All of the above definitions of microinsurance are almost the same as that for conventional insurance except for the clearly prescribed target market: low-income people. These three words change the whole character of microinsurance. The definitions also indicate that microinsurance should be funded by premiums and managed on generally accepted risk-management principles. Microinsurance, therefore, excludes social welfare as well as emergency assistance provided by governments. It is a tool that can be used to increase the social protection of the low-income population.

Microinsurance is not charity – it is a business. However, it requires insurers to change their mindset. It challenges the insurers to go back to the drawing board and find quick, cheap and simple solutions to provide cover for people who have very little ability to pay. Microinsurance business operations can be sustainable and if appropriately designed and delivered, it can play an important role in reducing the vulnerability of the poor and open profitable markets for commercial insurers. Microinsurance also proves that low-income people are insurable just like microcredit proved that the poor are creditworthy.

Purpose of Microinsurance

Poverty and vulnerability reinforce each other in a downward spiral. Not only does exposure to risks result in substantial financial losses for the poor, vulnerable households also suffer from the ongoing uncertainty about whether and when a loss might occur. Because of this perpetual apprehension, the poor are less likely to take advantage of income-generating opportunities that may arise and reduce their poverty.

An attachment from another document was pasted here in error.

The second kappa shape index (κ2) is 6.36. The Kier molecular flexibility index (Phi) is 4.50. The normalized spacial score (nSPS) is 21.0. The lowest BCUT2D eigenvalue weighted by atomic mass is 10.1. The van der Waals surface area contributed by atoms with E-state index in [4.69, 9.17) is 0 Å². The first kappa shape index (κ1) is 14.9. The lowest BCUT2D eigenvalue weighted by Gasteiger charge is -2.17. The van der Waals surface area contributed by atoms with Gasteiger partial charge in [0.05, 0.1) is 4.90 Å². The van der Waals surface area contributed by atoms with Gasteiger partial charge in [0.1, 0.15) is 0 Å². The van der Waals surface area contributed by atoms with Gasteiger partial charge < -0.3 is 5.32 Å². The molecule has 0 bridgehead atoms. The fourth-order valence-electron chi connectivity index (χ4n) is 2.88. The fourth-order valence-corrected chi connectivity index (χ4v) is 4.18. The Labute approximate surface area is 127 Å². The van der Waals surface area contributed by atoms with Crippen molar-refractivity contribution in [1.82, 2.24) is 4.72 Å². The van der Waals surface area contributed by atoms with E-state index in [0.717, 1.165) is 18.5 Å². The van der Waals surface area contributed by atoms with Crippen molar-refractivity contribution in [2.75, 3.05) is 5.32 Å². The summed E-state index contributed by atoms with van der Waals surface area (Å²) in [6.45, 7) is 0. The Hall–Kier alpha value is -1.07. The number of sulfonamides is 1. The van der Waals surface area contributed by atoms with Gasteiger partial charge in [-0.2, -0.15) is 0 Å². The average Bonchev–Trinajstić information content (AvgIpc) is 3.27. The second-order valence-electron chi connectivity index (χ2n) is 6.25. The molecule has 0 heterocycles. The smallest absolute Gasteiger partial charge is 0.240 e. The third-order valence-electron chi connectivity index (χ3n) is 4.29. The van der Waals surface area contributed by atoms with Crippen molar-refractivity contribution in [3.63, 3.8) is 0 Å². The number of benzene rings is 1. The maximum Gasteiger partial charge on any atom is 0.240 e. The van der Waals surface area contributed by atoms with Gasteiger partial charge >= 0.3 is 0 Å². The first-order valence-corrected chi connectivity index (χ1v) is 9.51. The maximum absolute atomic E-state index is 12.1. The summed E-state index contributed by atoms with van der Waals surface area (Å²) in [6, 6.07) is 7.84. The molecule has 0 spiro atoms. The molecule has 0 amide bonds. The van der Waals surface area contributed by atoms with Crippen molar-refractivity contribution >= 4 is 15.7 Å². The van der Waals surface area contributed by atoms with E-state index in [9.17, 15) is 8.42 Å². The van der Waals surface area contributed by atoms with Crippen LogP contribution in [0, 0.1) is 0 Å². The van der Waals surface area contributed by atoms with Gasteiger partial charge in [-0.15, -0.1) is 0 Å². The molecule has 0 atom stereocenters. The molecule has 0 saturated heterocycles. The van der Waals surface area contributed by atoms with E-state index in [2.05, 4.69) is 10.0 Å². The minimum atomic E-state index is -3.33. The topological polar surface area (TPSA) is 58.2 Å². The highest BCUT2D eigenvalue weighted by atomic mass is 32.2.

The vulnerability results from the inability of the poor to deal with the losses or costs resulting from the occurrence of a risk event. The poor are more vulnerable to many of the life-cycle risks than the rest of the population, and they are least able to cope when a crisis does occur. The role of microinsurance is to reduce the vulnerability of low-income households.

The objective of microinsurance is to reach the low-income people by offering insurance with lower premiums and more rapid payouts than are available under traditional policies. It is normally offered to people who do not have access to conventional insurance policies, and who usually live in more vulnerable conditions. This vulnerability of the poor and the inefficiency of the traditional risk-management techniques they employed are the two main factors that motivated the development of microinsurance in many countries.

The purpose of microinsurance is to extend financial inclusion in the insurance domain. The objective of financial inclusion is to allow individual consumers, particularly low-income consumers currently excluded from formal financial sector services, to access, and on a sustainable basis, use the financial services that are appropriate to their needs and provided by regulated service providers.

The target population of microinsurance is the poor and the vulnerable poor, not the ultra poor or the destitute. The target population can be defined by exclusion: the families or people whose income is so low that they are excluded from standard insurance markets. However, many people in the target population of microinsurance are not in such extreme poverty that they fit into social security and income-transfer programmes (Churchill, 2006). Furthermore many people in the target population are poor and destitute and do not have the resources to pay the premium. The state is responsible for the ultra poor and the destitute; they are outside the scope of microinsurance.

Why do the poor need Microinsurance?

Uninsured risk leaves poor households vulnerable to serious or even catastrophic losses with negative shocks. It also forces them to undertake costly strategies to manage their incomes and assets in the face of risk, and lower their ability to earn income. Welfare costs due to shocks and foregone opportunities to earn have been found to be substantial, and have contributed to persistent poverty in many developing countries (Murdoch, 1990).